"The State Department decided to stop publishing an annual report on international terrorism after the government's top terrorism center concluded that there were more terrorist attacks in 2004 than in any year since 1985, the first year the publication covered.

"Several U.S. officials defended the abrupt decision, saying the methodology the National Counterterrorism Center used to generate statistics for the report may have been faulty, such as the inclusion of incidents that may not have been terrorism.

"Last year, the number of incidents in 2003 was undercounted, forcing a revision of the report, 'Patterns of Global Terrorism.'

"But other current and former officials charged that Secretary of State Condoleezza Rice's office ordered 'Patterns of Global Terrorism' eliminated several weeks ago because the 2004 statistics raised disturbing questions about the Bush's administration's frequent claims of progress in the war against terrorism.

"'Instead of dealing with the facts and dealing with them in an intelligent fashion, they try to hide their facts from the American public,' charged Larry C. Johnson, a former CIA analyst and State Department terrorism expert who first disclosed the decision to eliminate the report in The Counterterrorism Blog, an online journal."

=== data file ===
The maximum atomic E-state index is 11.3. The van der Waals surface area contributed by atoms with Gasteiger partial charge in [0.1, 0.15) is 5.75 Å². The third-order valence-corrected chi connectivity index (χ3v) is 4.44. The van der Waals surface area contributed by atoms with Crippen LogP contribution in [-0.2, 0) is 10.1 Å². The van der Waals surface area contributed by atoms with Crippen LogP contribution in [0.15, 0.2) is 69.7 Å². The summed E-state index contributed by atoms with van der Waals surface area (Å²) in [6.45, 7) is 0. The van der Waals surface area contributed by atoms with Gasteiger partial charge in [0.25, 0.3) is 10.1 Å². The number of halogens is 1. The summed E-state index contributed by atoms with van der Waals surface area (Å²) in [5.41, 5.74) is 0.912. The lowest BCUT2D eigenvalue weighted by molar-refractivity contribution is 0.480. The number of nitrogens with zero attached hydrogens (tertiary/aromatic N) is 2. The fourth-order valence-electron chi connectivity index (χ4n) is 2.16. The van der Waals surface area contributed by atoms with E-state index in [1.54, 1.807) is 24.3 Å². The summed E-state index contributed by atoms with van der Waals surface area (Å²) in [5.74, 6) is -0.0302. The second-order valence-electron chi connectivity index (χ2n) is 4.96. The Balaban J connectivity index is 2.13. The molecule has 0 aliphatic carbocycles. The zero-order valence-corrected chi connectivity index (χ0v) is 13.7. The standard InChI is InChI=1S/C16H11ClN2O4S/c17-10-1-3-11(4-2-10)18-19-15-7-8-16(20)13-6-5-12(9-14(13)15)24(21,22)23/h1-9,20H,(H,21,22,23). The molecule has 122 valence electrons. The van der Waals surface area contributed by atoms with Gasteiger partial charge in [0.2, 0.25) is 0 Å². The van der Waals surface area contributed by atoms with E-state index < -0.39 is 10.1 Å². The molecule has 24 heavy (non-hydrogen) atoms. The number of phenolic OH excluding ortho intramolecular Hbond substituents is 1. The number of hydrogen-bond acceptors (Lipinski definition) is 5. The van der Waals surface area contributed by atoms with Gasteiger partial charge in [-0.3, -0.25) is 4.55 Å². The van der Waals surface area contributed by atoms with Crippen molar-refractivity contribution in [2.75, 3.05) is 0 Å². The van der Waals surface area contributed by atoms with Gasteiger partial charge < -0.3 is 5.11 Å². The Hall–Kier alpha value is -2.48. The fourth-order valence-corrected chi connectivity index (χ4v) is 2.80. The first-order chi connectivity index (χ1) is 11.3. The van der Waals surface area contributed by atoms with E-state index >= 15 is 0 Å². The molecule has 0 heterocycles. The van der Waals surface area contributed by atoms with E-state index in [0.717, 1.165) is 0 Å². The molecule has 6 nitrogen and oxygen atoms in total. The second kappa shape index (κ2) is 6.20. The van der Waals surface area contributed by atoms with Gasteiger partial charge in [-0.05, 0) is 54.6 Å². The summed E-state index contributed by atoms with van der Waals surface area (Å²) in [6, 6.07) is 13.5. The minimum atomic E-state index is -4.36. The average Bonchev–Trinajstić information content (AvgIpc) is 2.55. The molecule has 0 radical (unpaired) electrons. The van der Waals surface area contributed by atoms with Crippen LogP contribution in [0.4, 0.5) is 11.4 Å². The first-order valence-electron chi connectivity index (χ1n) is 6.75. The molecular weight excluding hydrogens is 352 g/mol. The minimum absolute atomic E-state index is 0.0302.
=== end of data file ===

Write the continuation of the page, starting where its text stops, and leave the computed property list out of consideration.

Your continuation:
Simply put, the far greater danger lies in the fact that we are being lied to by this administration to whom facts appear to be so uncomfortable that they choose to pretend that they don't exist.

So there is an even simpler question to ask: are we safer because of the administration's efforts or more at risk. If one makes the logical assumption that based on the empirical evidence that is presented in the article I linked to, we are not safer and the world is not safer.

I have no problem criticizing the left when I think it merits it. But the left is not in power. A radical right-wing conservative government controls both houses of congress and the White House. Criticizing the kookier members of the left may be a long term issue, but it damn sure doesn't make my subway ride any safer. Neither does this president, his acolytes and his policies.

Josh Legere


In ALL honesty, how does criticizing the 'left' make your subway ride "less safe?" That is a bullshit statement if I have ever heard one. I can actually smell it and feel the steam through the monitor. It stinks.
It seems UTTERLY silly for you to actually think that someone criticizing Chomskites is making America less safe. That rhetoric only mirrors the Bush administrations silly "you are with us or against us" nonsense.

The Left's utter lack of self criticism amazes me. Look at how Conservatives are attacking Bush for his latest Supreme Court nominee. Myers is someone that will surely serve the conservative agenda, yet many right wing intellectuals are actually principled enough to still attack her merits.